India, on the other hand, has witnessed an alarming spike of extreme weather conditions. Increasingly powerful cyclones and more frequent droughts combined with people’s big reliance on climate sensitive sectors such as farming and fishing has caused the demise of countless livelihoods and households. Despite this, the government offers little help to those affected by these conditions which the International Institute for Environment and Development found to be inadequate in dealing with the various climate disasters present within the country. Moreover, many of these households have a disproportionately low income, meaning they are unable to afford uprooting their traditional lifestyle. A similar issue is present in Bangladesh in which its geographical predisposition to environmental disasters and poverty have caused a multitude of social issues.
It seems that climate migration is not just a physical, environmental issue. Rather, it is at the intersection of political and economic agendas that seek to exploit resources, labor, and identities. In a Tedx talk, climate activist Colette Pichon Battle states—in relation to calling someone a climate refugee—that ‘’these misused terms, that are meant to identify the Other […]are barriers to economic recovery, to social integration, and to the healing required from the climate crisis and climate trauma”. In this way, the forced displacement of people’s livelihoods, cultural practices, and heritage, has been tokenized in such a way that dehumanizes the victims of climate change. An environmentally displaced person becomes a point on a graph, a piece of data, that solidifies the argument against climate change.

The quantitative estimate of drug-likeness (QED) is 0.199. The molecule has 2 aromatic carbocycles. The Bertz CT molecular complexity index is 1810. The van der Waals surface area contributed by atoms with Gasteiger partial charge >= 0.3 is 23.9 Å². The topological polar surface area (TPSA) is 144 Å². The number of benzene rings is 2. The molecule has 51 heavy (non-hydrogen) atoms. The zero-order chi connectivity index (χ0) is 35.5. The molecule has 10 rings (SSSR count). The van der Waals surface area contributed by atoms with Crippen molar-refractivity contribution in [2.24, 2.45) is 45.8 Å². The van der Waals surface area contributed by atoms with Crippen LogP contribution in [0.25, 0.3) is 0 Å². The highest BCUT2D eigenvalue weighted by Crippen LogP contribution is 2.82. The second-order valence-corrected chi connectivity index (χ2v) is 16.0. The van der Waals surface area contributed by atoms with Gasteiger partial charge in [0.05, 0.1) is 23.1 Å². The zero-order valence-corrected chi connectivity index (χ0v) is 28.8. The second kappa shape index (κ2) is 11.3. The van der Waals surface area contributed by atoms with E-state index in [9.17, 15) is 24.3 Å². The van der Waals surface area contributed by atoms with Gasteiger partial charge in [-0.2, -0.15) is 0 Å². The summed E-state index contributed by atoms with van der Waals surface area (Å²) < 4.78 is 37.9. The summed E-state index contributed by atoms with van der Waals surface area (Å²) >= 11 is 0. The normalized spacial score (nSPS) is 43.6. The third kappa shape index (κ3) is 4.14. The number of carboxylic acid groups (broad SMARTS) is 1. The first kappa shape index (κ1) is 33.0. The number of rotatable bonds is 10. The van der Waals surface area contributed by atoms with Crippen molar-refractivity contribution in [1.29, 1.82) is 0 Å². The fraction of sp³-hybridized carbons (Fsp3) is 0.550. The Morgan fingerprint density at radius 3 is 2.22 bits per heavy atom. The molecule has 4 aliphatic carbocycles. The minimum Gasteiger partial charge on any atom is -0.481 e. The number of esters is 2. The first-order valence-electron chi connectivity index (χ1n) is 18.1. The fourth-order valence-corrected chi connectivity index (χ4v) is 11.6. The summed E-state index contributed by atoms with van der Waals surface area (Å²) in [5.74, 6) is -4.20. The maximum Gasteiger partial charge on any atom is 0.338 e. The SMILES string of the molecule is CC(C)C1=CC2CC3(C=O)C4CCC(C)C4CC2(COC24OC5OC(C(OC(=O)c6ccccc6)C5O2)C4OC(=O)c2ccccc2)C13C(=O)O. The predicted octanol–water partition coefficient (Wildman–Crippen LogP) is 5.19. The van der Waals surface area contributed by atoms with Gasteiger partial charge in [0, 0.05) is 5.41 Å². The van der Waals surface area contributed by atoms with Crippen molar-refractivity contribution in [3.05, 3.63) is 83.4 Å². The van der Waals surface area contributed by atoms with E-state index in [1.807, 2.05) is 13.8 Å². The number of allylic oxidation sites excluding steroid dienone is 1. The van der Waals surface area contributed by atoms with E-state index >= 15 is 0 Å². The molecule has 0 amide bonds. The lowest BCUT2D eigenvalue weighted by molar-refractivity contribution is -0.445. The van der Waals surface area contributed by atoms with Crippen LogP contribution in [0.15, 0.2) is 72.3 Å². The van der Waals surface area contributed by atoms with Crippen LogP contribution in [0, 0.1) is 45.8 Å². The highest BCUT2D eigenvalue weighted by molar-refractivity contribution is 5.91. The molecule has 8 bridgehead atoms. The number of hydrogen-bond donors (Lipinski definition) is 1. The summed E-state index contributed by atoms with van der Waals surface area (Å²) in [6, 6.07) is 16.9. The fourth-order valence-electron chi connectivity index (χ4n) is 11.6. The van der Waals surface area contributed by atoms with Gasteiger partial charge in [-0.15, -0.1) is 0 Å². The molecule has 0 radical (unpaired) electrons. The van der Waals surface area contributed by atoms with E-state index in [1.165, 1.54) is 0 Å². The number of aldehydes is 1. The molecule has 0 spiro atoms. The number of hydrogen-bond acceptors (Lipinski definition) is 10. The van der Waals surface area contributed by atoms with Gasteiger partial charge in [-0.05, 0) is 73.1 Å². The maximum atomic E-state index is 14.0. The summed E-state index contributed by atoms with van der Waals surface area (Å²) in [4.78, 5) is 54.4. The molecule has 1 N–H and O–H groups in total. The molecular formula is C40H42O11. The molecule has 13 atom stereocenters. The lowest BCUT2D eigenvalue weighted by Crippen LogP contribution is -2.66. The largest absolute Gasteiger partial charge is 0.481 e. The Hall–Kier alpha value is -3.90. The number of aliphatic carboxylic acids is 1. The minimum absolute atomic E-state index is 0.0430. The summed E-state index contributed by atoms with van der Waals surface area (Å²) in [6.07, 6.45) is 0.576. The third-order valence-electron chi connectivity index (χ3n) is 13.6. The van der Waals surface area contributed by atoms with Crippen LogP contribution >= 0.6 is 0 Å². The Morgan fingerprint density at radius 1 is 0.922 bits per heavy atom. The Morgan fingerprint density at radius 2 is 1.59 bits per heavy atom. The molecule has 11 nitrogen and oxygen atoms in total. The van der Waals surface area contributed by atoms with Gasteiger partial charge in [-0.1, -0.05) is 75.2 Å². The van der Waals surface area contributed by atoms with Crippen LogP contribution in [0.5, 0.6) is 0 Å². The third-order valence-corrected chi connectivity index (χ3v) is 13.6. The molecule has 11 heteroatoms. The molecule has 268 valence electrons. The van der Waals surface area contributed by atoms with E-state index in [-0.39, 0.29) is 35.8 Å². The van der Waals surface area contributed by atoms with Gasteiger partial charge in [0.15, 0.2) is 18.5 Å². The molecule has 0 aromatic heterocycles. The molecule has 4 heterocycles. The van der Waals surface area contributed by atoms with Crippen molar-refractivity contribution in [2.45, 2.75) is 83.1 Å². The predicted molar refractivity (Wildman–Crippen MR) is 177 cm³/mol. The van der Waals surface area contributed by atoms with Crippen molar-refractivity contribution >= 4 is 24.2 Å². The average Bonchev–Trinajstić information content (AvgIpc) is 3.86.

In this way, climate activism needs to remain self-critical and so must the solutions that are implemented to dealing with it. Environmental displacement is an effect of the global economic system that finds its basis in exploitation. As should be obvious by now, the laborers in Bangladesh working for Western industries, ranging from textile to steel, do not benefit fairly from their efforts. A large number of corporations outsource their labor to such countries to reduce costs and in doing so, they also effectively outsource the environmental harm caused by such labor. For instance, lead pollution has plagued Bangladeshi rivers and water systems due to heavy steel industry activities. These laborers serve a global system that works to maintain their poverty and marginalization for its own benefit. Displacing people from environmentally dangerous areas is just the first step. Reintegration processes need to be defined non-discriminatory, economically sustainable structures that put these individuals’ needs first. This can be done by respecting local traditions and knowledge, making sure that climate migrants have equal access to economic benefits while also maintaining the integrity of their identities. Perhaps, most importantly, a knowledge of the exploitative processes and patterns that govern the global system will facilitate useful, poignant resistance.